TOKYO The Bank of Japan has room to respond with monetary policy if a proposed sales tax hike hurts the economy, Governor Haruhiko Kuroda told a government panel on the tax, according to minutes released on Friday.
However, the BOJ does not expect the economy to worsen if the government sticks with its plan to raise the 5 percent sales tax to 8 percent in April and then to 10 percent in October 2015, minutes from the August 30 meeting showed.
Kuroda told panelists that if the plan was delayed and investors lost faith in Japan's fiscal policy it would be difficult to respond because the government would have to cut fiscal spending and central bank purchases of government debt would be less effective, according to the minutes.
Japan's outstanding debt recently passed 1,000 trillion yen ($10 trillion), which is the worst debt burden in the world at twice the size of its economy.
Policymakers should not assume that this debt-to-GDP ratio can continue to rise indefinitely, Kuroda said, according to the minutes.
Kuroda's comments in the minutes were similar to his remarks at a news conference on Thursday after the BOJ kept monetary policy on hold.
Prime Minister Shinzo Abe convened the panel to help him decide whether or not to change the schedule for the tax hikes, which will be used to fund welfare spending.
The panel, which included business leaders, economists and consumer advocates, recommended that the government stick with this plan and use some short-term stimulus to offset the blow, Abe will decide in early October.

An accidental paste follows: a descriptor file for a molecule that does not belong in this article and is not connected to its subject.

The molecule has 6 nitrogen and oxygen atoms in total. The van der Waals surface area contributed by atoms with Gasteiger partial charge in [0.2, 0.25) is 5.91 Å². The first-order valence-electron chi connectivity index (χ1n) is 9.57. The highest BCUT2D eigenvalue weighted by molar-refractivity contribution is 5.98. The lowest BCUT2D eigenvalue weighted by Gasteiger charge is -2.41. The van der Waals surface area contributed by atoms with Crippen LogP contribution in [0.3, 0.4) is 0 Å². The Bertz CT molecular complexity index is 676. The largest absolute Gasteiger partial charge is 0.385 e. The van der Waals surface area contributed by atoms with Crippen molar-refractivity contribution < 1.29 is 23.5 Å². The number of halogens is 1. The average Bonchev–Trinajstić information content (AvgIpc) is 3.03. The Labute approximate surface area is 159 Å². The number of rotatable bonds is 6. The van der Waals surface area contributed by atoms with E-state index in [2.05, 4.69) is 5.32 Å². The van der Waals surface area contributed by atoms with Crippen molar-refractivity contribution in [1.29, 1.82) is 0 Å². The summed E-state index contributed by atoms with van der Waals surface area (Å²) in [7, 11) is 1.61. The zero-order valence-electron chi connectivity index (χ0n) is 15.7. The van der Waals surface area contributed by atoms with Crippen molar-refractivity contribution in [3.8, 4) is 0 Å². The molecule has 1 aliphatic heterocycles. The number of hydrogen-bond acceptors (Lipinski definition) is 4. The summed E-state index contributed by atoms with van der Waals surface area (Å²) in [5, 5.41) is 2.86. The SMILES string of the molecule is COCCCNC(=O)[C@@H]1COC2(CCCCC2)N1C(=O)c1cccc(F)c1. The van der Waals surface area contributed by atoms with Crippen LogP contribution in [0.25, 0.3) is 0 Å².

Advocates say raising the tax would be an important first step in trying to lower public debt, which is the worst among industrialized countries at more than twice the size of Japan's economy.
However, close advisers to Abe and some ruling Liberal Democratic Party politicians oppose the idea, saying it will slow consumer spending and delay an escape from deflation.
Abe has made ending 15 years of deflation and revitalizing the economy among his top priorities.
In a bid to end deflation, the BOJ stunned markets in April by pledging to double its holdings of government bonds and boost purchases of risky assets to achieve its 2 percent inflation target in two years.
When Japan last hiked the sales tax from 3 percent to 5 percent in 1997, consumer spending tumbled by 13 percent in the quarter after the higher tax went into effect. That was followed by a recession.
($1 = 100.0350 Japanese yen)
(Reporting by Stanley White; Editing by Kim Coghill)